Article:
Whatever one’s view of APA, few can dispute that Fowler, more than any other individual, made APA what it is today. The CEO of APA for over thirteen years, Fowler served in one capacity or another on the APA Board of Directors for twenty-five consecutive years. Few could reasonably disagree that Fowler was the main mover in the APA during his CEO years.

Two of Fowler’s goals for APA were to get the diverse constituencies working together and to restore financial stability to the association, which was close to bankruptcy. His success in achieving these goals was documented in the Lifetime Achievement Award presented by the Association in 2000 as follows: As the Chief Executive Officer of the Association, now serving an unprecedented term of 15 years, you have been unstinting in your devotion to making a better APA by healing the rift between science and practice, by putting the Association on a solid financial footing, by creating harmony among all the households in the neighborhood we call psychology, and by articulating a compelling vision for our future."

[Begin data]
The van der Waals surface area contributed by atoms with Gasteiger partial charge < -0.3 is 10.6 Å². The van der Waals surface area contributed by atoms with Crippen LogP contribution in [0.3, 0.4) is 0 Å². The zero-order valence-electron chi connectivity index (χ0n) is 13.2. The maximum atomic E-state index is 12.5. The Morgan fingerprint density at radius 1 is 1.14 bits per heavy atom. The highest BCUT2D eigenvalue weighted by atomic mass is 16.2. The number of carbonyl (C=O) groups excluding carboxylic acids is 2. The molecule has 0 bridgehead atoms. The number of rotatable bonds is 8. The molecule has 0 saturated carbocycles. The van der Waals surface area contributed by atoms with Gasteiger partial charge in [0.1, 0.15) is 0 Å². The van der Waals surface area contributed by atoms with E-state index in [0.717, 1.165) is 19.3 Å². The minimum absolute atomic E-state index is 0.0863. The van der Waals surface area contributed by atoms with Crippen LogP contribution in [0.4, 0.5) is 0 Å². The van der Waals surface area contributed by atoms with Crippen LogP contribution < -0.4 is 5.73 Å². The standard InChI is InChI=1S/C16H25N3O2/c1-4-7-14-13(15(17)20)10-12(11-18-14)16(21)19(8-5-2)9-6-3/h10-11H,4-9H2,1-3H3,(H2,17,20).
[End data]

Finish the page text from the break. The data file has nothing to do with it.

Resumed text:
Current status[edit]

Since leaving the American Psychological Association, Fowler has been a consultant to international organizations. In 2006, he was elected president elect of the International Association of Applied Psychology and he will become IAAP president in 2010.


  • Fowler, R. D., Jr. (1967). Computer interpretation of personality tests: The automated psychologist. Comprehensive Psychiatry, 8(6), 455-467.
  • Fowler, R. D., Jr., & Marlow, G. H. (1968). A computer program for personality analysis. Behavioral Science, 13(5), 413-416.